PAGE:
In 1873, he built, amongst a number of other items including vinery, plant house, stages and heating, three 45ft. by 6ft. 3in. pits for Dr Dyce Duckworth of Sandhill, Buckland, Surrey. The price for the frames and lights was £49 4s. 8d. to which Messenger added 20 per cent (£9 16s 10d.) to cover an undocumented price rise. Carriage and contingency amounted to £2 5s. 6d. Mr. Henry Batchelor under took all the brickwork charging £17 10s. to which Thomas Messenger added 5 per cent (18s.) commission.
Pits are routinely seen as relatively simple structures however, they can be quite elaborate. In July 1873, Thomas Messenger gave the Earl of Stamford and Warrington of Enville Hall, Enville, Staffordshire an estimate for a 135ft. by 12ft. span roof forcing pit, divided by three partitions. The estimate which amounted to £468 18s., included guttering, 135ft. of cresting and 2 finials. It had beds down both sides of the pit with slate fronting, along with 8 sets of ventilation apparatus; heating using a No. 10 boiler, 330 yards of 4-inch, 53 yards of 3-inch, 47 yards of 2-inch heating pipes and 284 patent joints. Whilst the estimate appears to have been accepted, albeit with changes to the heating, the scheme was subsequently cancelled. The following year a smaller 64ft. 6in. by 13ft. span roof partitioned forcing house, without cresting or finials, was erected instead. Again the structure had beds down both sides, with slate fronting and the whole was heated uisng a No. 10 boiler. The scheme which cost £306 10s., also included installing heating into an existing pit.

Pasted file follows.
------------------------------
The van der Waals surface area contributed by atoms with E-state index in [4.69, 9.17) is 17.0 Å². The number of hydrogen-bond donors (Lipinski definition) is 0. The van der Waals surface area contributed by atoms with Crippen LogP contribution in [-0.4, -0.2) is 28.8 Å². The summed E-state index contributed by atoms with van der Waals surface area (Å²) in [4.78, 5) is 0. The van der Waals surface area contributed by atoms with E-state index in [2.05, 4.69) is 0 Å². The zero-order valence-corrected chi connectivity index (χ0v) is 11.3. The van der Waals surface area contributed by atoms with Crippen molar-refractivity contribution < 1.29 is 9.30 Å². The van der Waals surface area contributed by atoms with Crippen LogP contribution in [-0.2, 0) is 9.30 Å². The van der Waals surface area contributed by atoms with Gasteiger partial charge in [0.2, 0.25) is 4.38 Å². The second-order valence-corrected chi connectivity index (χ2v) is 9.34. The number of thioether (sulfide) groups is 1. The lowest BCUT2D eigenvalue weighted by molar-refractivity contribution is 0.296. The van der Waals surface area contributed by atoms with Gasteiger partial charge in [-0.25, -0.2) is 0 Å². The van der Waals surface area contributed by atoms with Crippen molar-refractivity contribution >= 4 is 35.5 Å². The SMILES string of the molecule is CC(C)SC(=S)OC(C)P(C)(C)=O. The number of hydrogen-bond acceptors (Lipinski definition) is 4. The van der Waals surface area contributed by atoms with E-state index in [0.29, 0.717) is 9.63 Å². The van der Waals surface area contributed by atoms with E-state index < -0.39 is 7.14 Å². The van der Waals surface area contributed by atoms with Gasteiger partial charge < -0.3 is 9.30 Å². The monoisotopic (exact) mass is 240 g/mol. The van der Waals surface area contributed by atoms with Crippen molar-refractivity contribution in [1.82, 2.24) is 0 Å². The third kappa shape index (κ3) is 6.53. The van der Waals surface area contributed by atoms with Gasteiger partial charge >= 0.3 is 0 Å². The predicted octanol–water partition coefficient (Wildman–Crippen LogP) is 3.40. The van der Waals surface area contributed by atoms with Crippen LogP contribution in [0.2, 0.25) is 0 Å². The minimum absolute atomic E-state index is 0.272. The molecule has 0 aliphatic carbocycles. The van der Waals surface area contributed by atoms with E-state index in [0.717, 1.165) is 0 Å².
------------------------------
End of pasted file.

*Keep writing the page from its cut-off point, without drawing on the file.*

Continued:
Not all the pits that Messenger was involved with were as large; in 1871 he gave Orlando Webb an estimate for two small 8ft. by 6ft. pits.
He also supplied pit lights and frames to a number of customers including Col. Drury of Locko Park, Spondon, Derbyshire (one 24ft. by 3ft. cold pit frame); Messrs William Barron and Son, Elvaston Nurseries, Borrowash, Derbyshire (ten 6ft. 3in. by 4ft. pit lights, glazed in 15oz. glass, with 4 coats of paint and one handle on each frame); Mr. Emmanuel Sage (twelve 6ft. by 3ft. 6in lights, without either glazing or handles).
Prices remained fairly constant over the period, between 1868 and 1874 with Thomas Messenger typically charging 1s 3d. per superficial foot for pit roofs, although this could rise to 1s. 8d. depending upon the complexity. Pit frames were always significantly more expensive costing 3s. 4d. per superficial foot, inclusive.
1870 Catalogue. ↑
of Bestwood Lodge, Arnold, Nottinghamshire. ↑
Dyce Duckworth (1824-1928) was the son of Robinson Duckworth and Elizabeth Forbes Nicol. In 1870 he was elected a Fellow of the Royal College of Physicians of London, and from 1884 until 1923 he was Treasurer of the College and represented them on the General Medical Council from 1886 until 1901, when he resigned. He acted as physician to King Edward VII, then Prince of Wales, from 1890 to 1901. He received a knighthood from Queen Victoria in 1886 on the occasion of the opening of the Examination Hall on the Embankment, and was created a baronet in 1909. ↑
A builder and undertaker, living in Betchworth. ↑